New movies to stream this week: ‘Alan Pakula: Going for Truth’

In his observant, deeply affecting documentary “Alan Pakula: Going for Truth,” filmmaker Matthew Miele begins at the end: in 1998, when director Alan J. Pakula lost his life at age 70 in a freak car accident on the Long Island Expressway. Using clips from interviews with stars from Pakula’s movies — Harrison Ford, Kevin Kline, Brian Dennehy, Julia Roberts and others — Miele captures the enormous loss of Pakula’s premature death, a tragedy that still reduces his collaborators to wordless grief. With the meaning of Pakula’s life and career eloquently established, Miele proceeds to examine the extraordinary career of a director who may not be a household name to most but is worshiped by filmmakers and any film lover who came of age in the 1970s. Best known for his “paranoia trilogy” — “Klute,” “The Parallax View” and “All the President’s Men” — Pakula wasn’t the type of auteur who bullied material into his own artistic vision; instead, he used his native taste, intelligence and humanistic curiosity to create just the right tone and mood for whatever story he was telling. “Going for Truth” illuminates Pakula’s fascination with psychology (Bob Woodward, the real-life inspiration for Robert Redford’s character in “All the President’s Men,” recalls how the director managed to coax out some of his most repressed family secrets simply sitting in silence), as well as his marriages to actress Hope Lange and author Hannah Boorstin Pakula, with whom he created a devoted blended family. Perhaps the most revelatory voices in “Going for Truth” belong to women: Roberts (“The Pelican Brief”), Meryl Streep (“Sophie’s Choice”), Jane Fonda (“Klute”) and others note that Pakula was a champion of female characters, a generous collaborator and an instinctive feminist. “Going for Truth” is a valuable primer on one of the most important filmmakers of the 20th century and, most important, the chronicle of a surpassingly decent man. Unrated. Available on Apple TV and Prime Video. Contains brief strong language and suggestive material. 98 minutes. — A.H.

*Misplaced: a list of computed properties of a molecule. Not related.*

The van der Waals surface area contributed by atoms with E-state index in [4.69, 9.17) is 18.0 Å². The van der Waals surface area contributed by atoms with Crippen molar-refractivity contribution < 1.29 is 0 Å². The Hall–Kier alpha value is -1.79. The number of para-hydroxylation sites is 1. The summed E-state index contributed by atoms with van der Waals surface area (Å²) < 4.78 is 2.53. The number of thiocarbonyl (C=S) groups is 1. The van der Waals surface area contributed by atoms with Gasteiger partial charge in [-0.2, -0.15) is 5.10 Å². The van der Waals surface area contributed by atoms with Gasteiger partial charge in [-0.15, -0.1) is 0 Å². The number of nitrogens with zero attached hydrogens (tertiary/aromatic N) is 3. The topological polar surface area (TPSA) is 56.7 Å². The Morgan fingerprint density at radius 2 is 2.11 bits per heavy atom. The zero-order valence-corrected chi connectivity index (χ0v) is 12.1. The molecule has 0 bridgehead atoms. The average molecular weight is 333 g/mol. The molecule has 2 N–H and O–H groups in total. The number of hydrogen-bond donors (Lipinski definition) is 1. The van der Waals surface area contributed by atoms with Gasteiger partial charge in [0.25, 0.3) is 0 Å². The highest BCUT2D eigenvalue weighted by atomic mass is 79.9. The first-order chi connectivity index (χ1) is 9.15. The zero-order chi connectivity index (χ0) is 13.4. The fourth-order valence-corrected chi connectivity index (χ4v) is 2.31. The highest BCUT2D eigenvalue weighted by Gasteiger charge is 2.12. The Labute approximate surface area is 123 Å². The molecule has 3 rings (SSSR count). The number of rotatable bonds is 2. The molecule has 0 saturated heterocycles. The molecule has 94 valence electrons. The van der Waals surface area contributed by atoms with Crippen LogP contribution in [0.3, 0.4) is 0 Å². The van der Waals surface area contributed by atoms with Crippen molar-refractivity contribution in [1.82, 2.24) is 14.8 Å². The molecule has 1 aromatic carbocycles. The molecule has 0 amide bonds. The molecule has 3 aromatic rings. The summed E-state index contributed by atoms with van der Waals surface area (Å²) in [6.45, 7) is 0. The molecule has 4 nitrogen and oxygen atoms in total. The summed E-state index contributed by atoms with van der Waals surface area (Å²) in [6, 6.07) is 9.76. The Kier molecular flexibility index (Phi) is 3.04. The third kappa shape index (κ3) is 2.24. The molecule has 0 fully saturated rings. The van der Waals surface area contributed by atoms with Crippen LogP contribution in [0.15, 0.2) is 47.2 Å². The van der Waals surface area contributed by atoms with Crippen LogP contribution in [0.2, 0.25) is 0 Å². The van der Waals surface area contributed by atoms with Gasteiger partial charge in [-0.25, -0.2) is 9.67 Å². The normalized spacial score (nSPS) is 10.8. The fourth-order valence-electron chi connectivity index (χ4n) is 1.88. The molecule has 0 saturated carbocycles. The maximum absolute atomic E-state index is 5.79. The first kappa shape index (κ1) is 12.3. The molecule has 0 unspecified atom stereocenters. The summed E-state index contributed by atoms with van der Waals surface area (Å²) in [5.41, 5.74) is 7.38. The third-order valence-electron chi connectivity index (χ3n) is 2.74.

The two-part docuseries “Pretty Baby: Brooke Shields” takes a surprisingly broad look at the themes of child sexualization in popular culture, the objectification of women and girls in general, and sex abuse in entertainment — all through the lens of Brooke Shields’s life. Structured around a sit-down interview with the actress and model, and moving chronologically through the milestones of Shields’s life — from her role as a child prostitute in “Pretty Baby” to her adult experience of sexual assault by an unnamed showbiz figure and beyond, the film is more a fascinating exploration of hot-button issues than a glossy celebrity profile. Of course, it spends time on Shields’s mother and manager Teri Shields, as well as the actress’s love life, detailing her relationships with actor Dean Cain and singer Michael Jackson, and her marriages to tennis player Andre Agassi and her current husband, writer-producer Chris Henchy. But it’s the presence of film historians, cultural critics and sociologists, in addition to insights from Hollywood friends Drew Barrymore, Laura Linney, Ali Wentworth, Judd Nelson and others, that lend the film heft and relatability. As one of the film’s academic talking heads puts it, “Everyone has a little Brooke Shields narrative stuck in them, because what happened to her and the way people talked about her and the perception of her isn’t really about her as an individual — it’s just about women.” Unrated. Available on Hulu. Contains nudity, discussion of sexuality and sexual assault. Part 1: 66 minutes; Part 2: 70 minutes. — M.O.